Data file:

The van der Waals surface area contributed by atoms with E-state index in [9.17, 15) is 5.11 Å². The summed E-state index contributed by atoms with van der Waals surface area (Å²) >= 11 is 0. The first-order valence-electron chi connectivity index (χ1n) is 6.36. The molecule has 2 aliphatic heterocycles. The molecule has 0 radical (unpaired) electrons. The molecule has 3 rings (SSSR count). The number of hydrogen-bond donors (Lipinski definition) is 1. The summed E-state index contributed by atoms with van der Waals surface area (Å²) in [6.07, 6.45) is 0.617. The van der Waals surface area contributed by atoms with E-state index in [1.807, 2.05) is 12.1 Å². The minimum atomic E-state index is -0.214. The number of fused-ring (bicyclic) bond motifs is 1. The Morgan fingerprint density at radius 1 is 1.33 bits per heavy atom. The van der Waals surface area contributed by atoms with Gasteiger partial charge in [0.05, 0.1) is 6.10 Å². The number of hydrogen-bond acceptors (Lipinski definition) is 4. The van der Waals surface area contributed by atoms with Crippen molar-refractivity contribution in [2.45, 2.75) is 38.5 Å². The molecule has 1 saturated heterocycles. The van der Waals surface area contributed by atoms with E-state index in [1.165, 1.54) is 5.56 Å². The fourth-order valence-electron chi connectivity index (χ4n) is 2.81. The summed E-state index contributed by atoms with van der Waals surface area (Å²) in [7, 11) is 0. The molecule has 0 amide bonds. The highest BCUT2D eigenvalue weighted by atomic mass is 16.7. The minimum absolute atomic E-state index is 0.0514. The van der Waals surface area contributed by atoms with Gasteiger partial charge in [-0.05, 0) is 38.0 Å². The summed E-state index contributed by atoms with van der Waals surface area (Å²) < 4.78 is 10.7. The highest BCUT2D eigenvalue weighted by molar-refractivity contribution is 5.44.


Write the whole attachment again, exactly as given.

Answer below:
The van der Waals surface area contributed by atoms with E-state index in [9.17, 15) is 5.11 Å². The summed E-state index contributed by atoms with van der Waals surface area (Å²) >= 11 is 0. The first-order valence-electron chi connectivity index (χ1n) is 6.36. The molecule has 2 aliphatic heterocycles. The molecule has 0 radical (unpaired) electrons. The molecule has 3 rings (SSSR count). The number of hydrogen-bond donors (Lipinski definition) is 1. The summed E-state index contributed by atoms with van der Waals surface area (Å²) in [6.07, 6.45) is 0.617. The van der Waals surface area contributed by atoms with E-state index in [1.807, 2.05) is 12.1 Å². The minimum atomic E-state index is -0.214. The number of fused-ring (bicyclic) bond motifs is 1. The Morgan fingerprint density at radius 1 is 1.33 bits per heavy atom. The van der Waals surface area contributed by atoms with Gasteiger partial charge in [0.05, 0.1) is 6.10 Å². The number of hydrogen-bond acceptors (Lipinski definition) is 4. The van der Waals surface area contributed by atoms with Crippen molar-refractivity contribution in [2.45, 2.75) is 38.5 Å². The molecule has 1 saturated heterocycles. The van der Waals surface area contributed by atoms with E-state index in [1.165, 1.54) is 5.56 Å². The fourth-order valence-electron chi connectivity index (χ4n) is 2.81. The summed E-state index contributed by atoms with van der Waals surface area (Å²) in [7, 11) is 0. The molecule has 0 amide bonds. The highest BCUT2D eigenvalue weighted by atomic mass is 16.7. The minimum absolute atomic E-state index is 0.0514. The van der Waals surface area contributed by atoms with Gasteiger partial charge in [-0.05, 0) is 38.0 Å². The summed E-state index contributed by atoms with van der Waals surface area (Å²) < 4.78 is 10.7. The highest BCUT2D eigenvalue weighted by molar-refractivity contribution is 5.44.